The president of the Santa Fe Railroad agreed with Col. Fletcher's dam pitch. The interested parties formed the San Dieguito Mutual Water Company, and Col. Fletcher was elected president. Since the dam was on land purchased from Thomas Carroll, they initially called every "Carroll" - the Carroll Dam, the Carroll Reservoir, and the Carroll Canal (flume). Evidence of this name can be seen in an early project map. The Dam was designed by John S. Eastwood (1857-1924). Eastwood innovated a multiple arch dam design that was stronger and less expensive than typical dams of the day. The Dam was built by the Bent Bros., a Los Angeles-based major contractor who was involved in many dam construction projects in Southern California. According to accounts from Col. Fletcher, one night he was seated at a dinner next to W.E. Hodges when the conversation turned to the new lake and dam. "Why not call it Lake Hodges?" Col. Fletcher asked W.E. Hodges, who reluctantly agreed. However, according to the Santa Fe Railroad's official magazine, the dam "was so named by [Santa Fe Railroad] President Ripley." Regardless, as of November 1918, the dam bore Hodges' name.
In 1932, Col. Fletcher was preparing to write his memoirs and asked W.E. Hodges for his input on the Lake Hodges Dam project. Hodges responded with two letters, one a formal letter and the other an informal one. In the formal letter, Hodges says I do not think I can add anything of value to your history of water in San Diego County because whatever I might say as to the part played by the Santa Fe Railway in the building of the Henshaw and Hodges dams would only to be the effect that we were the instruments used to "make your dream come true."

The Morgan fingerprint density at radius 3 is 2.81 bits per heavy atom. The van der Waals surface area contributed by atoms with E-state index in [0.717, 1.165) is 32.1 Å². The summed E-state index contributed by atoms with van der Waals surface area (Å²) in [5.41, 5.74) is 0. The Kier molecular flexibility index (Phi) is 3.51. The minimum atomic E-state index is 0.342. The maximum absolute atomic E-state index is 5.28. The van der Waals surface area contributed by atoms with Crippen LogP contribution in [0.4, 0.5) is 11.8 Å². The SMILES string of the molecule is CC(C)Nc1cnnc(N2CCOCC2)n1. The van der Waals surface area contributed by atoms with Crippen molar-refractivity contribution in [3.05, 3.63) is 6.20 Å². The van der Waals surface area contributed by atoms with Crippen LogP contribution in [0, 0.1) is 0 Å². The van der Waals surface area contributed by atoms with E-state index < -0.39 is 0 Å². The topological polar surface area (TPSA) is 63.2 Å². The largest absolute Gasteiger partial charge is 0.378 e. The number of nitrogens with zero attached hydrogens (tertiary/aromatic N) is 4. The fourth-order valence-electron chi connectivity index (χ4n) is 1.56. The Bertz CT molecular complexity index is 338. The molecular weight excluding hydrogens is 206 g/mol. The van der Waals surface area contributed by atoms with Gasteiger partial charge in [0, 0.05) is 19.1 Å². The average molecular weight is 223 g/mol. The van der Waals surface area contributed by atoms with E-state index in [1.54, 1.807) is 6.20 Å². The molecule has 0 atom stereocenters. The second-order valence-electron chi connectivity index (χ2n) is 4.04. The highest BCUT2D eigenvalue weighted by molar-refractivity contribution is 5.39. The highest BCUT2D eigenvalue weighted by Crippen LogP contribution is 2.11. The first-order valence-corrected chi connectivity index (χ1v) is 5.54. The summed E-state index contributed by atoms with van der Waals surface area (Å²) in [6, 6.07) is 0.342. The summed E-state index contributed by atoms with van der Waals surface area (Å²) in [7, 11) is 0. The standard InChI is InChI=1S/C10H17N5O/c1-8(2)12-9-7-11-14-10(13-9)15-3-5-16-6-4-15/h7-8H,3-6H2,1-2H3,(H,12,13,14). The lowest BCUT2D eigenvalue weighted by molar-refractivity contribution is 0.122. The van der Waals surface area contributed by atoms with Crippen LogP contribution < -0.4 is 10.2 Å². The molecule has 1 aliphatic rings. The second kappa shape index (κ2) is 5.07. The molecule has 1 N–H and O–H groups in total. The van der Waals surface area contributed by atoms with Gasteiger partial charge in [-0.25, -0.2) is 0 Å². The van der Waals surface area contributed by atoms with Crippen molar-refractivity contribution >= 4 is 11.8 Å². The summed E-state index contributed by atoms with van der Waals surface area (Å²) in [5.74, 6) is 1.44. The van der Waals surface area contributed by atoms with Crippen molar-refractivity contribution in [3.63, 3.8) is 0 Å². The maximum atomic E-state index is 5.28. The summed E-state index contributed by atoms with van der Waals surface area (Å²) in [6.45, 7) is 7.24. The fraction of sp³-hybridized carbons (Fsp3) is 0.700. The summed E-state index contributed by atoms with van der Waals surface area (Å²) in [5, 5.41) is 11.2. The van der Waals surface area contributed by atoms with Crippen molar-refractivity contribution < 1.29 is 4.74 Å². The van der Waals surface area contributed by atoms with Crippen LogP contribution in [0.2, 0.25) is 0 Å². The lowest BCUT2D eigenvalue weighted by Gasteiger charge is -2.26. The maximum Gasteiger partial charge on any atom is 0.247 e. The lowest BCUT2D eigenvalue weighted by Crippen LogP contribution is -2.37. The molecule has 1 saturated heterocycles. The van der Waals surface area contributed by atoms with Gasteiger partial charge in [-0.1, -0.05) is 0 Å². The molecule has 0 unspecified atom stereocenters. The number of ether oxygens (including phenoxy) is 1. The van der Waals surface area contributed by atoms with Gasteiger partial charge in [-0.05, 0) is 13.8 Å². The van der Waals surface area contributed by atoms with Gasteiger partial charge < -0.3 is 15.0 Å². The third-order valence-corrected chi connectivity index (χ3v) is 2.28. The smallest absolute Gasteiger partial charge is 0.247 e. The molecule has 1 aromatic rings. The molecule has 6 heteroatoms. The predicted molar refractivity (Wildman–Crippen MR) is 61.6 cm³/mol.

In the informal letter, Hodges says to Col. Fletcher You are leaning on a very weak support if you expect anything worth while from me to add to what you will write...You know darn well that all we did was to furnish the money needed...One thing I perhaps also did was to make some of "you all" sit up and take notice as to the money value of proper planning...Even you cannot "make a silk purse out of a sows ear" so don't lay it on to me too thick.